There’s a lot of talk that learning to being able to (write) code is the new must-have skill. I think there may be something to that, but I think another key skill to be taught and learned will be how to write a decent bug report.
If you’re thinking, “I’m not an engineer or a QA person, I don’t need to think about bug reports,” you are dead wrong. Every time you say something isn’t working as you expect it to, from “this sandwich is missing the avocado” to “the sales numbers are wrong” you are in fact filing a bug report, and I’d wager bitcoins to blancmanges, it sucks.
How often have you been on an email exchange with gems like these in it?
- “it doesn’t work”
- “these numbers are wrong”
- “it just doesn’t do it for me”
- “it’s still broken”
How is anybody supposed to fix these things with information like this? Do you call Car Talk and say, “my car is broken” and expect Tom and Ray to fix it without even telling them what color it is? We’ve all heard of constructive criticism and helpful feedback, but sometimes in the thumb-based world of constant partial attention, we forget that in identifying a problem, we are committed to help solve it, and that takes a little work. In that spirit, here are some ideas for writing better bug reports:
Describe what happened, or what didn’t happen. OK, most folks can handle this one, but the devil’s in the details – there’s a difference between “the toilet won’t flush” and “the toilet won’t flush because the handle fell off” and “the toilet won’t flush because I dropped my iPhone in there.” A little extra effort here can make all the difference.
Describe what should have happened, or at least why you know the actual result was wrong. Here’s where lots of people fall down. The people who have to fix stuff don’t necessarily know what you were expecting to happen, which in turn is not always the same as what should have happened according to the design. If you don’t know the right answer but still know you got the wrong answer, explain how you know that. Relatedly, if it used to work, describe how and when; if it works only sometimes, talk about the circumstances.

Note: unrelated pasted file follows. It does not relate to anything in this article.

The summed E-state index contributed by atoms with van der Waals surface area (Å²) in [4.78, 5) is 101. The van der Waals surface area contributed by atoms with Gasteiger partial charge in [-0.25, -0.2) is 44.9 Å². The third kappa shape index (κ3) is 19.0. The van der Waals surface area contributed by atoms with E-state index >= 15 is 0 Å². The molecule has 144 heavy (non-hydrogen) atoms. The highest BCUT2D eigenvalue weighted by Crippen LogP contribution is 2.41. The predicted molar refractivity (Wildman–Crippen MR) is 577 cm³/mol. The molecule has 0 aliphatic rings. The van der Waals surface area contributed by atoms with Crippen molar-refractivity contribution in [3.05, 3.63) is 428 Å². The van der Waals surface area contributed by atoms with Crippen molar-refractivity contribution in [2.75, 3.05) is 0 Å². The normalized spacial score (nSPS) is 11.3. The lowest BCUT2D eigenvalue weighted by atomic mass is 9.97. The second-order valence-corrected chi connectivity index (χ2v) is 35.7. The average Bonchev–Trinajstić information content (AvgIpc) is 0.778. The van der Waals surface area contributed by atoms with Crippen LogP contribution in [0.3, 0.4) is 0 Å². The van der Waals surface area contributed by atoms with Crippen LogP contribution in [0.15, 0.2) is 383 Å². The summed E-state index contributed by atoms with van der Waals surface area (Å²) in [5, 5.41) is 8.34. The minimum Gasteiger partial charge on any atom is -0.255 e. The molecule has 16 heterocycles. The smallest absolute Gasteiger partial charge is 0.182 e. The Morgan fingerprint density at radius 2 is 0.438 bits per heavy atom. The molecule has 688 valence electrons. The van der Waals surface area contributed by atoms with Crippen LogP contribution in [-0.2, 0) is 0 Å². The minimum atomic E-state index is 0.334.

Bad: “I pressed the eject button and it didn’t work.”
Better: “I pressed the eject button and heard some clicks but the videotape did not come out. I pressed and held it for 20 seconds but still no tape. I did it yesterday and it worked immediately.”
Bad: “This report is wrong.”
Better: “This report shows 18 widgets last week, but Mike’s report shows 21 and I personally counted 20 on Thursday.”
If you’re making a second/third/nth attempt at getting something fixed, give some history of past attempts. You can’t expect that your issue is the only one they’re working on, and if it hasn’t been addressed, there’s a good chance they didn’t get or didn’t understand your prior communication.
Bad: “The coffee machine is still not working.”
Better: “Last Tuesday, I complained that the coffee machine was dispensing hot Mountain Dew. Today, it’s Code Red. Please restore it to delivering coffee as it did last month.”
In short, a little extra effort in identifying a problem not only makes it easier to solve, but it also shows your commitment to a collaborative solution, not just dumping a problem on somebody. This works for bigger-picture business stuff as well as broken technology, for example, “we’re not making enough money on this deal,” “these ad concepts stink,” “this product doesn’t compete in the marketplace,” all could use a bit more context, evidence and collaboration to solve.